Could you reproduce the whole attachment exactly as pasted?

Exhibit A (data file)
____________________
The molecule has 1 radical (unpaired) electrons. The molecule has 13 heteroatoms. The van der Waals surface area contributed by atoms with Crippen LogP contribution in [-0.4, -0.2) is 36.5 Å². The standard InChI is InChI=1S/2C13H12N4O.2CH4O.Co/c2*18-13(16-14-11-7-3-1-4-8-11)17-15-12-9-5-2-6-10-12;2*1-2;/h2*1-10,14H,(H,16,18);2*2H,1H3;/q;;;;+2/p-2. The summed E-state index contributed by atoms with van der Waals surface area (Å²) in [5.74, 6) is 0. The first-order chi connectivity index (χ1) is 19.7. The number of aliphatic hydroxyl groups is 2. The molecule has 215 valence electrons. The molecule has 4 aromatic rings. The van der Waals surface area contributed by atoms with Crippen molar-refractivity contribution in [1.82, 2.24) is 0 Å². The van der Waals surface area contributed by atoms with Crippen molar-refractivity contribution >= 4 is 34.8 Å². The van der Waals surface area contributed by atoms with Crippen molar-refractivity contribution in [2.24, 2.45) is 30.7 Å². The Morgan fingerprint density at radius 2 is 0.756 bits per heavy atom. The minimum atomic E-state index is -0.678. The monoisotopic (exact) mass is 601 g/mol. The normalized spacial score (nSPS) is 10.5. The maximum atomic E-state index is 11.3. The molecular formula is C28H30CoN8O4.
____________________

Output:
The molecule has 1 radical (unpaired) electrons. The molecule has 13 heteroatoms. The van der Waals surface area contributed by atoms with Crippen LogP contribution in [-0.4, -0.2) is 36.5 Å². The standard InChI is InChI=1S/2C13H12N4O.2CH4O.Co/c2*18-13(16-14-11-7-3-1-4-8-11)17-15-12-9-5-2-6-10-12;2*1-2;/h2*1-10,14H,(H,16,18);2*2H,1H3;/q;;;;+2/p-2. The summed E-state index contributed by atoms with van der Waals surface area (Å²) in [5.74, 6) is 0. The first-order chi connectivity index (χ1) is 19.7. The number of aliphatic hydroxyl groups is 2. The molecule has 215 valence electrons. The molecule has 4 aromatic rings. The van der Waals surface area contributed by atoms with Crippen molar-refractivity contribution in [1.82, 2.24) is 0 Å². The van der Waals surface area contributed by atoms with Crippen molar-refractivity contribution >= 4 is 34.8 Å². The van der Waals surface area contributed by atoms with Crippen molar-refractivity contribution in [2.24, 2.45) is 30.7 Å². The Morgan fingerprint density at radius 2 is 0.756 bits per heavy atom. The minimum atomic E-state index is -0.678. The monoisotopic (exact) mass is 601 g/mol. The normalized spacial score (nSPS) is 10.5. The maximum atomic E-state index is 11.3. The molecular formula is C28H30CoN8O4.